For a Spanish poet who’s been dead for nearly 70 years, Federico García Lorca is quite the man-about-town these days. His seminal collection The Poet in New York has been turned into a one-man show that opens next month, and Michael John LaChiusa’s musical adaptation of The House of Bernarda Alba premieres in February. Yet Lorca’s 1935 play Doña Rosita the Spinster hasn’t been seen on a New York stage in a quarter-century—since artistic director René Buch’s previous revival for Repertorio Español. His evocative new staging evinces an expert Lorcan hand at work: Buch has directed 12 productions of Lorca’s tragic trilogy at Repertorio, two of which join Rosita in repertory this season.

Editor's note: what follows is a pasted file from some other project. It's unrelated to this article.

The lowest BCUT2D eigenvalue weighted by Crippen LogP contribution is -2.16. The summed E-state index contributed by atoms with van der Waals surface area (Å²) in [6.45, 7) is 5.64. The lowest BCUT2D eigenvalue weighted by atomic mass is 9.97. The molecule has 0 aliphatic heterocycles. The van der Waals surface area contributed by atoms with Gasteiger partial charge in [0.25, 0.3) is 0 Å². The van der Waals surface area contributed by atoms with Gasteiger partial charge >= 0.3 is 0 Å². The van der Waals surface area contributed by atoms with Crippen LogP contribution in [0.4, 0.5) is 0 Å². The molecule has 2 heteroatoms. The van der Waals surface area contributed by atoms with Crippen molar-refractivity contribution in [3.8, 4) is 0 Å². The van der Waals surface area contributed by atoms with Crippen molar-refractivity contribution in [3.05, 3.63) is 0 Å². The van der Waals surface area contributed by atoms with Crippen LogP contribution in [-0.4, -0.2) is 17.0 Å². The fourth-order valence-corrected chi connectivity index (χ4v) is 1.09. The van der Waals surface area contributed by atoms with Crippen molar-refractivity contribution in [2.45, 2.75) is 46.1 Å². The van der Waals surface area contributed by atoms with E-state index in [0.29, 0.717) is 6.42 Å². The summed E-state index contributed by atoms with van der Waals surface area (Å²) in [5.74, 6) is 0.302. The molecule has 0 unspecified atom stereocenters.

Like the verse-filled play, Rosita has languished in obscurity for years. When her fiancé ships off to rural Argentina, she shuts herself in her Granada home, surrounded by roses that wilt the same day they bloom, and waits for his return, oblivious as time, history, and life pass her by. Though her fate mirrors that of many Spanish women at the turn of the 20th century, it also reads as a metaphor for conservative 1930s Spain at the brink of civil war, but Buch also manages to punch up the script’s class conflicts by playing them for laughs. In particular, Alejandra Orozco, as the loud and meddling housemaid, steals every scene she’s in. The real surprise of the evening, though, is Denise Quiñones, whose biggest credit until now consists of having won the Miss Universe pageant in 2001, and whose heartfelt portrayal of the titular old maid heralds an actor to watch.